Hey There Friends! How’s it goin?
If you’ve been keeping up with the health news recently, you’ve probably already heard about the proposed changes to the Nutrition Labels in the U.S.
If you’re scratching your head and going ‘huh?’, here’s what I’m talking about
Almost every nutrition fanatic did cartwheels when the news came out. While I believe that looking at the ingredient list is probably a better indicator of how healthful food is…I was right there with them!
Most people just give a cursory glance at the nutrition label before buying something for the first time. Unfortunately, those same people usually don’t understand what they’re looking at!!
The good news is that the proposed changes will make it easier for the average Joe (and Jane!) to understand what the heck is in the food they’re buying and whether or not they should consume it.
The bad news is that these changes aren’t going to be made overnight.
Hell, they’re not even gonna happen in the next year!
- The FDA will be accepting comments on the proposals for the next 3 months
- After that, the changes could take up to a year to be finalized
- Food companies will have up to 2 years to comply with the new nutrition label regulations.
Yep, you read it right…TWO YEARS!
So, my question is:
Are you willing to wait that long to start understanding what’s on Nutrition Labels and in your food?
If your answer is ‘HELL NO!’, you’re in luck, cuz today’s post is all about explaining the current nutrition labels!
Nutrition Labels Explained
Serving Size & Calories
Serving sizes on labels are generally way smaller than what we actually eat. Take for example a box of cereal. Most of them claim serving sizes of just 1/2 cup – 1 cup. Do you measure that out when you’re eating cereal?
I sure as hell didn’t!
So, pay attention to how many servings you are actually consuming. If you eat more than the serving size, you need to increase the other numbers on the label too!
Calories are a measure of how much energy you get from a serving of food.
As a general rule:
- 40 Calories is low
- 100 Calories is moderate
- 400 Calories is high
But, most people eat more calories than they need and still don’t meet recommended nutrient intakes 😕
So while calories can be important, you need to understand what the rest of the nutrition label is telling you!
Limit these Nutrients
Consuming foods with excess amounts of fats, cholesterol and sodium can increase the risk of chronic diseases, like heart disease and some cancers.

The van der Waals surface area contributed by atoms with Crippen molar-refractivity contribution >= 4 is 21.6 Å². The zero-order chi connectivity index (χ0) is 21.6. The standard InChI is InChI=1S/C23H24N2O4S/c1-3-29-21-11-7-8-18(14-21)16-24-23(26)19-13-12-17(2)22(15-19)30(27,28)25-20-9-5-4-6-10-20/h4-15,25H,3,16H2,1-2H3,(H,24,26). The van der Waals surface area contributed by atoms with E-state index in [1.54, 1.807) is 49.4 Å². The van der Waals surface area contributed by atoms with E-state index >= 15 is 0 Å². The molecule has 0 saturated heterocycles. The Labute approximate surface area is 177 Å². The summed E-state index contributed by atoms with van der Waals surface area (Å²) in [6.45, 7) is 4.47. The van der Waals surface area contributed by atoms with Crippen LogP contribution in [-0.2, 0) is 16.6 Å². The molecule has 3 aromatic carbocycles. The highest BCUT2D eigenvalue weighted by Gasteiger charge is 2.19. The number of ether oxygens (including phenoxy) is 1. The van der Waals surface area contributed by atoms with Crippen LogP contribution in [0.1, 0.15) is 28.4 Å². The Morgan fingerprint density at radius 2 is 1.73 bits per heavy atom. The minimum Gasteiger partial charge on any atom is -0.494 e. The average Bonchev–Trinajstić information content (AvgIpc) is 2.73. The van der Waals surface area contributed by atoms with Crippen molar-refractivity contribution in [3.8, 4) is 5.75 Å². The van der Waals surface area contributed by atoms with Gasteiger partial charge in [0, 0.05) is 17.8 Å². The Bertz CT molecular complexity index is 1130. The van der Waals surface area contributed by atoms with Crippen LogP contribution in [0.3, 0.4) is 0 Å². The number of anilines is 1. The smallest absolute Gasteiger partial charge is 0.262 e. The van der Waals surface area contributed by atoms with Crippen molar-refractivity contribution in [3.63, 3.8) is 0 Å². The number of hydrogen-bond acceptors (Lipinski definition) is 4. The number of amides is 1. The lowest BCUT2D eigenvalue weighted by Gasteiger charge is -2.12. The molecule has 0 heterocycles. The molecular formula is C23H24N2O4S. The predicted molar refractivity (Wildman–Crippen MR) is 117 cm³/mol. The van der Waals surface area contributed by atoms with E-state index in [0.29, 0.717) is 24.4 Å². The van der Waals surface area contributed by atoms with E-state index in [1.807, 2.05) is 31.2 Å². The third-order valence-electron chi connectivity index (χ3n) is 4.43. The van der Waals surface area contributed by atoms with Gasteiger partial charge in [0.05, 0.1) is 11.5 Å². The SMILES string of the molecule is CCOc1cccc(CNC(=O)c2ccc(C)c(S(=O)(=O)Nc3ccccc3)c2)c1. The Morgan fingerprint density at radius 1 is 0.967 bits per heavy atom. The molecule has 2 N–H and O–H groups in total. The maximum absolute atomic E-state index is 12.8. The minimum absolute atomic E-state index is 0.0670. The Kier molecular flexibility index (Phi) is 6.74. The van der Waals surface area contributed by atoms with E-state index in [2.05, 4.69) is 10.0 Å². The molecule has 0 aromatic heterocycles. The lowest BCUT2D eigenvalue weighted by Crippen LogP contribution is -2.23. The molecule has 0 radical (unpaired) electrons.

And most people actually get too much of these nutrients 😕
When looking at the numbers on this part of the nutrition label, less is definitely better!
Note: Food companies can claim to have 0g of some nutrients once they contain less than 0.5 grams per serving. So, if you’re eating multiple servings of ‘fat-free’ foods, know that number can add up and become pretty significant!!
Get Enough of these Nutrients
Getting the recommended amounts of dietary fiber, vitamins A & C, calcuim and iron may help improve health and reduce the risk of some diseases.
Unfortunately, most people don’t get enough of these 5 nutrients in their diets 🙁
Stay away from empty calories by choosing foods that have high amounts of these nutrients. That way you’ll make the most of what you eat!
Percentage Daily Values (%DVs) are based on the Daily Value recommendations for key nutrients for a 2000 calorie diet. Even if you don’t know how many calories you consume in a day, the numbers on the nutrition label can still be a good guide.
Daily Values & %DVs
%DVs can be used as a quick frame of reference for comparisons between foods or to confirm food claims like ‘no fat’ or ‘low sodium’.
As a general guide:
- 5 %DVs or less is low
- 20% DVs or more is high
So, for the nutrients you need to limit, aiming for foods with a lot less then 5%DVs is ideal. On the other hand, try to eat foods with 20%DVs or more for nutrients like fiber and iron.Note: Trans Fat, Sugars and Protein have no %DVs listed on most nutrition labels because they have not Daily Recommended Values.
What about you?
What are your thoughts on the proposed Nutrition Label changes?
Is there something you don’t understand about the current nutrition labels?
Share in the comments below!